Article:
The acrimony between the National Assembly Management and the legislative aides in the Ninth Assembly has escalated, with the aides accusing management of short-changing them in payment of their emoluments.
This was as the umbrella body of the aides, the National Assembly Legislative Aides Forum (NASSLAF), vowed to employ legal and constitutional options to compel the management to pay arrears of salaries of its members, allegedly being withheld by the Assembly’s bureaucracy.
The political aides, recruited to work for the members of the Senate and the House of Representatives in the current dispensation, have been at daggers-drawn with the Mohammed Sani-Omolori-led management over payment of the aides’ salaries and allowances.
Sani-Omolori, who is the Clerk to the National Assembly (CNA), has been in serious disagreement with the political staff on the actual date of their appointments and the appropriate salaries to be paid to them.
While the aides have been complaining and accusing the Management of short-changing them in payment of their financial entitlements, the latter is in turn, accusing the aides of making inordinate demands about their welfare.
The disagreement between members of NASSLAF and the National Assembly Management dates back to 2016, when the aides protested the non-payment of their severance allowances, alleging that management sat on the money released by the Federal Ministry of Finance for that purpose.
Similarly, in 2017, 2018 and 2019, NASLAF had organised different protests on the same matter of either non-payment or delayed payment of their entitlements.
In each of those protests, the leadership of the two legislative chambers had to intervene to restore peace and order at the nation’s highest lawmaking institution.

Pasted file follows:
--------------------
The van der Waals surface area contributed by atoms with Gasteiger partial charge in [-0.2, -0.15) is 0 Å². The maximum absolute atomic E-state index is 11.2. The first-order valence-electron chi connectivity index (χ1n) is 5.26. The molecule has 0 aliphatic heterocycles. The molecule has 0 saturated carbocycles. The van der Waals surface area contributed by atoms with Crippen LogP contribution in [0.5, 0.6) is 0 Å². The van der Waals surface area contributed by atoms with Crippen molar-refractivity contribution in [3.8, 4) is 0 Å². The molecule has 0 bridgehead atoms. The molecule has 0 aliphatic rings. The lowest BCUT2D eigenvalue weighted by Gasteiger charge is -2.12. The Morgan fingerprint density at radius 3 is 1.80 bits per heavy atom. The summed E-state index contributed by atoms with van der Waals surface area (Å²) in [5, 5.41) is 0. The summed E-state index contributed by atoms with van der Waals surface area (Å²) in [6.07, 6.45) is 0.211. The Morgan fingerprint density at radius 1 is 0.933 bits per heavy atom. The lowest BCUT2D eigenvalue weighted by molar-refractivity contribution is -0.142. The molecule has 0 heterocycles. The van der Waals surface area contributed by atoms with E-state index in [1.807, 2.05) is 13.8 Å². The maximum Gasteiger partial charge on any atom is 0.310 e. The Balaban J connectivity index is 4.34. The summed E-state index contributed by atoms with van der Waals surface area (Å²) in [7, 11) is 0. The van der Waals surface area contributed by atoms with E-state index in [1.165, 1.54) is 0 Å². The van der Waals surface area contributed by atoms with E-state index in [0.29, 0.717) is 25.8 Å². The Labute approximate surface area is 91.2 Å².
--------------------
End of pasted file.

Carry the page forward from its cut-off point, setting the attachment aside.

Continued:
Also, in the current brouhaha between the management of NASS and the NASSLAF on the same issue of welfare, the President of the Senate, Ahmad Lawan and the Speaker of the House of Representatives, Femi Gbajabiamila, had stepped in to quell the rift.
However, it appears that the interventions of the presiding officers did not work, as the management was insisting not to implement the demands of NASSLAF members while the legislative aides were threatening not to relent until their requests were fully met.
Inquiries carried out revealed that the Management of the National Assembly did not issue appointment letters to the legislative aides to cover the period they assumed duty with their principals in June 2019.
It was further learnt that most of the aides got their appointment letters in September, which was four months after resumption of duty.
Some of the legislative aides, who spoke with our correspondent on the condition of anonymity, pointed out that their appointment letters were dated September 9, 2019.
The aides stated that the practice in the previ ous assemblies was that their appointment letters used to bear the date of their assumption of duty, with their financial entitlements taking effect from the same date.
Few of the legislative aides, particularly those in the offices of the President of the Senate and the Speaker, were paid their salaries with effect from June 2019, when they assumed duty.
But, spokesman for the NASSLAF, Mr. Lawson Oviasogie, said that when the CNA learnt that some aides were paid with effect from June, he ordered that it should be stopped.
According to him, the Clerk directed that payments should be made to the legislative aides with effect from the dates in their appointment letters, leading to most of them being paid from October instead of from June, 2019.
Management had argued that it would not pay the aides for months not contained in their appointment letters, saying that doing so would be tantamount to breaching rules of engagement in civil service.
Oviasogie urged management to pay the arrears of aides’ salaries beginning from when they assumed duty.
“We are compelled at this juncture to advise the management to do the needful and avoid unnecessary distraction and waste of scarce resources on image laundry.
“Let the Clerk of National Assembly begin the payments of all outstanding dues of aides and there would be less need to engage a hireling to blow his trumpet. It is the sick that needs a physician.
“Let the public be placed on notice that as aides, we are not deterred as we are convinced of our cause.
“Having explored all internal dispute resolution mechanism, we can assure all, that we will employ all legal and constitutional means to press home our demands, confident in the fact that the victory of evil over good may be temporary, it cannot endure,” he said. (New Telegraph)